30 Jan Common Pipe Noises
By: Karli Willden
It’s common for pipes to make noises periodically, but obnoxious and loud noises aren’t normal and should be resolved. The majority of plumbing noises are of less significance; however, they can eventually become more serious. While it is difficult to diagnose plumbing issues without a proper inspection, these suggestions may or may not apply to your current suggestion. If you lack the confidence or experience to address your own plumbing issues, call Mathew’s Plumbing at 208-357-3439 or a local plumber near you.
Find the Source
There are many possible sources of plumbing noises. Check the bathroom, the shower, the water heater, the kitchen sink, etc. The faster you discover where the noise is coming from, the faster the problem can be resolved.
Distinguish the Sound
Each sound gives a clue of what the problem may be. Listen carefully to determine what distinguishes the sound from other sounds. The following list describes a variety of problems and their sounds with their possible solutions.
Loose Pipes & Pipe Expansion: (Banging, Rattling, Squeaking)
Loose pipes are a common cause for increased noise from the pipes. If you hear either a banging or a rattling sound, check the pipe anchors to see if this is the source. The noise is caused when there is too much space between the pipe and the anchor, causing it to rattle.
Solution: Tighten the pipe anchors or place a buffer between the pipe and the anchor. New clamps, or pipe fasteners, and cushioning may be needed between the pipe and the anchor to prevent additional noises.
*Note: When placing a buffer around the pipe, leave enough room around the cushioning for the pipe to expand in changing temperature conditions.
Water Hammer: (Loud Banging, Thumping)
If you hear a loud banging noise when you turn off the water faucet, it is likely a water hammer. A water hammer occurs when water or gas gets trapped inside the pipes and has no place to go. A wave within the pipe is set off as the fluid or gas is impacted by a change in velocity, which means a change in speed or direction. This disrupts the water flow and causes the fluid or gas to bounce around irregularly in the pipe, like a wave. The change in speeds also may cause it to slam against the end of the pipe. While a water hammer is a common plumbing issue, it is not one to quickly dismiss. If the water hammer is not resolved pipes can burst, or it can eventually wear on the pipe fasteners, loosen it and cause for uncontrolled water movement. Basically, a pipe fiasco.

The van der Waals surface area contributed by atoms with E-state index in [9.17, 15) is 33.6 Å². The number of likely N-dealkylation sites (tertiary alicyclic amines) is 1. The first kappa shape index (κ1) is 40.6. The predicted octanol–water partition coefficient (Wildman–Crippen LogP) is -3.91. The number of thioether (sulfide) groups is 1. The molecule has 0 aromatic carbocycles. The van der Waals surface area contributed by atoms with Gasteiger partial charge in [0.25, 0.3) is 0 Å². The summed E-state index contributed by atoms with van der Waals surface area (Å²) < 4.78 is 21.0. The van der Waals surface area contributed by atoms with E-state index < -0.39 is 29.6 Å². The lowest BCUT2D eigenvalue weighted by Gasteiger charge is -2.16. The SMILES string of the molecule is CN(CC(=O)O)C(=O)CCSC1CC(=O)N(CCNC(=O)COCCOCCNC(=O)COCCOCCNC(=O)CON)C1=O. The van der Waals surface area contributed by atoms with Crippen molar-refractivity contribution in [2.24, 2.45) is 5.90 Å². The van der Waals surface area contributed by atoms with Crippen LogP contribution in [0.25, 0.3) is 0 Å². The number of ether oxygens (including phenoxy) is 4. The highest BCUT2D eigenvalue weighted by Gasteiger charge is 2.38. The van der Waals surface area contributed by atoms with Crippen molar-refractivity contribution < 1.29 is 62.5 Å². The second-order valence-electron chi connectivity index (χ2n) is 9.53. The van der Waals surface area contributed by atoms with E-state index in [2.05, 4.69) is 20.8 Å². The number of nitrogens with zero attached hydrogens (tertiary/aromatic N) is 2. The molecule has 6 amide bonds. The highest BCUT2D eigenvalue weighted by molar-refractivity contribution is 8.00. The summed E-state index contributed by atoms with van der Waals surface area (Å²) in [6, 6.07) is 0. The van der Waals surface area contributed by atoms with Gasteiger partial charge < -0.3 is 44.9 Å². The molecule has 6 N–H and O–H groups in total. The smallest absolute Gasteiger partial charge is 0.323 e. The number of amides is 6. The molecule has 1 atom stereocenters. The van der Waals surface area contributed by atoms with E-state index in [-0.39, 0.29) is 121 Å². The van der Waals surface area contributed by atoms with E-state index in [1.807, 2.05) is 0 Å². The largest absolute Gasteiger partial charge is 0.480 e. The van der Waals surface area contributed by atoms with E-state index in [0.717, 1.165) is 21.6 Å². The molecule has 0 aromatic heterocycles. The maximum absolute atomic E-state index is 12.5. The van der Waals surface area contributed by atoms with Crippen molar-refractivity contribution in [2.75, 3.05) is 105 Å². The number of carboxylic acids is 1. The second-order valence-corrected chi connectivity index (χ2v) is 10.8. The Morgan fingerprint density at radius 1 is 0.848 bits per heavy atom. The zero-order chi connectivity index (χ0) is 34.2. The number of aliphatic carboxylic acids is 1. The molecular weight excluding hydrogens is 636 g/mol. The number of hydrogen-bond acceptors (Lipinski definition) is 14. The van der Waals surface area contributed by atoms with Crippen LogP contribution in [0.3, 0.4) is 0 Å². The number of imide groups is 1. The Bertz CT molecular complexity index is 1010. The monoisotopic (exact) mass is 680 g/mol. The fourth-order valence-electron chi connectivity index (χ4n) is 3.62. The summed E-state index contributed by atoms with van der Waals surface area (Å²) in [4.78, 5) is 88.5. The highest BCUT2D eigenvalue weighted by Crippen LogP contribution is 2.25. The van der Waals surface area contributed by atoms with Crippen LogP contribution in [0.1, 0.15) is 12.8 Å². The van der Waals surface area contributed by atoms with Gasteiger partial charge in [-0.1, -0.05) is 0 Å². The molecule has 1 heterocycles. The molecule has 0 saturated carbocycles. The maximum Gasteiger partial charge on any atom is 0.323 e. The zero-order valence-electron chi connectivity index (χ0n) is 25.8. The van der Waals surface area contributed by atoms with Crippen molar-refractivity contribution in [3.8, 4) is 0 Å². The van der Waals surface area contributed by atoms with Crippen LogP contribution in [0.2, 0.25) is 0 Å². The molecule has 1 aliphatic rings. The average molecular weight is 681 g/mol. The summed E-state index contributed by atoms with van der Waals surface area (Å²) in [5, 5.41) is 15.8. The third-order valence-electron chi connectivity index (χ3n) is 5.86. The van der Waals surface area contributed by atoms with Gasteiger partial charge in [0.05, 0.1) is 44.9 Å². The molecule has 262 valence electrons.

Solution: Turn off the main water supply and drain all the pipes. This is the best do-it-yourself solution. Other solutions may need the assistance of a licensed plumber.
Higher Water Pressure: (High-Pitched Whining, Squealing)
High water pressure can be damaging to your home appliances if not resolved quickly. High water pressure is often caused by damaged or leaking pipes.
Solution: Purchase a home water pressure gauge and have it installed by a plumber. Once installed it will be easy to determine if there is a problem with high water pressure. A water pressure gauge is used by turning off all the house water sources, except the faucet which has the gauge. Turn on the water and check the gauge. The gauge should generally read between 50-70 PSI. For specific PSI measurements dependent on different locations, contact your local plumber.
With a constant flow of water and natural pipe expansions, pipe noises should be expected. While a completely silent plumbing system is a bit of stretch, there other are ways to lessen the noise. Contact Mathews Plumbing today for more tips on noisy pipes or a more thorough and in depth inspection of your pipes. Call today at 208-357-3439 and our experienced and licensed plumbers will gladly assist you with your questions or concerns.